Even with highs in the upper 60s across much of the Brazos Valley, as of 11:47 this morning we are now officially in the winter season. Today is known as the Winter Solstice and tonight will be the longest night of the year. Just because this is the shortest day of the year doesn't mean it will be the coldest, especially today. The coldest day of the year won't occur until late January/ early February because the oceans retain some heat from summer, and that heat causes the coldest day of the year to occur after the shortest day of the year.
Today's solstice also means that we will receive the least amount of daylight, and the sun will remain the lowest in the sky of any other day of the year. The sun will be directly overhead today along the Tropic of Capricorn, located at 23.5 degrees South, which is the Southernmost point on Earth that can experience the Sun directly overhead.
While here in the Northern Hemisphere, we are just beginning our winter season, the opposite is occurring across the Southern Hemisphere. This means that it can't be the distance from the Earth to the Sun that affects our season. While this distance does change as the Earth makes its orbit around the sun, it isn't large enough to really affect our seasons. In fact, seasons are affected by the Earth's roughly 23.5 degree tilt, and this tilting either toward or away from the sun causes the seasonal changes in our weather.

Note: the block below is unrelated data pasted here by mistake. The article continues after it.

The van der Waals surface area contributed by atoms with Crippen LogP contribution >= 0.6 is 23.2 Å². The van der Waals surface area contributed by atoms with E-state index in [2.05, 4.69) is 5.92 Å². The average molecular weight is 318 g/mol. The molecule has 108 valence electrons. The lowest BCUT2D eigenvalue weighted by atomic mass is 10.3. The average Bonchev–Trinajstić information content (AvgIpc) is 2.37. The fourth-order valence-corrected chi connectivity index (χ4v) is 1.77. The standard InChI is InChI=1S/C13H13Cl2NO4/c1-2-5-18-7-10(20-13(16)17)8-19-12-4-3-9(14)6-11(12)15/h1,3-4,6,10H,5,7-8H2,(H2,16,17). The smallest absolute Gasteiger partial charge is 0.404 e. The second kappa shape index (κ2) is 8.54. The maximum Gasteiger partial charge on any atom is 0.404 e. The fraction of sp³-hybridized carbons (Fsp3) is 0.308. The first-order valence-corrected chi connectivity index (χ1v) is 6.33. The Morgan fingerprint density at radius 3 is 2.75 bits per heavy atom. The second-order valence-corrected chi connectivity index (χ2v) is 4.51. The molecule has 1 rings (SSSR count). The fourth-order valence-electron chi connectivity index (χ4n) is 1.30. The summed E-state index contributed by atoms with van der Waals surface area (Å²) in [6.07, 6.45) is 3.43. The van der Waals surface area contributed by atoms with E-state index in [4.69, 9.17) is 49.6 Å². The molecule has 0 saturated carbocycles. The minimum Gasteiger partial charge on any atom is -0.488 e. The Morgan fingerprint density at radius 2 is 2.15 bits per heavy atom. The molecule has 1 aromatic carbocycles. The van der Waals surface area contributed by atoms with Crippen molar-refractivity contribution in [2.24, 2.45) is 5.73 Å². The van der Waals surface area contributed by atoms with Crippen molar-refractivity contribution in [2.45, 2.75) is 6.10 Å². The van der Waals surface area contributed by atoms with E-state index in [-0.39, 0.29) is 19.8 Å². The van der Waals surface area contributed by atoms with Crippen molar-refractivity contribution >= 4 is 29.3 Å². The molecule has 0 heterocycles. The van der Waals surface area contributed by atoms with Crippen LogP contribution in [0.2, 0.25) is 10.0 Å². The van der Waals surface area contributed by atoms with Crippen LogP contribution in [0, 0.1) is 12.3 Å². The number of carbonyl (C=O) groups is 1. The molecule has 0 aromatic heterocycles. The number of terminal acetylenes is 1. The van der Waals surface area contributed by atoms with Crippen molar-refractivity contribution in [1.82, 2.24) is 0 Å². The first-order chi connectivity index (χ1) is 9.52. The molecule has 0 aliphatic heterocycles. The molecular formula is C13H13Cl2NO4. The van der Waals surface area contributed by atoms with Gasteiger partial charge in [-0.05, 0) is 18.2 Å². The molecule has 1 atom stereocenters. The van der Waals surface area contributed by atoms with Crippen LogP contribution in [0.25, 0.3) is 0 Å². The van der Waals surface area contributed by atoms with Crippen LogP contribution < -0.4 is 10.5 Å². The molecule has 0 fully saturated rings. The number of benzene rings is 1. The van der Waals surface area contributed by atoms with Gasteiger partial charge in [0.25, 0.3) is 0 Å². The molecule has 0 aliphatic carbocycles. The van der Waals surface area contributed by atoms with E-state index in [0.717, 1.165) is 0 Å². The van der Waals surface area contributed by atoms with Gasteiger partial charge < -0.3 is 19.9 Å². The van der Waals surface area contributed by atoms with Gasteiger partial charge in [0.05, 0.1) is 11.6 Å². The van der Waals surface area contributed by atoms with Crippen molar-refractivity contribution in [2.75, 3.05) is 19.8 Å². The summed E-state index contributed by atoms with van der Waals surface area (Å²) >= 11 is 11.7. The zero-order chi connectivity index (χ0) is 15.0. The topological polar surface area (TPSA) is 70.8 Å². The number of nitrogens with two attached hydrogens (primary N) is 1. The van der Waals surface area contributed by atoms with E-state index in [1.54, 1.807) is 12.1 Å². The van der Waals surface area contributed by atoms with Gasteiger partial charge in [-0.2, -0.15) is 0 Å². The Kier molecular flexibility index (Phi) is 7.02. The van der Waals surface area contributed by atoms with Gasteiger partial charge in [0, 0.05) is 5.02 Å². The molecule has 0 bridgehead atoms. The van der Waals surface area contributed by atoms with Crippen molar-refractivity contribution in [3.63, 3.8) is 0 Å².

So when can we expect it to feel more like winter? It shouldn't be long now. Late Wednesday evening a cold front is expected to bring a blast of cold air to the Brazos Valley. While we won't see a white Christmas, we will feel a cold one.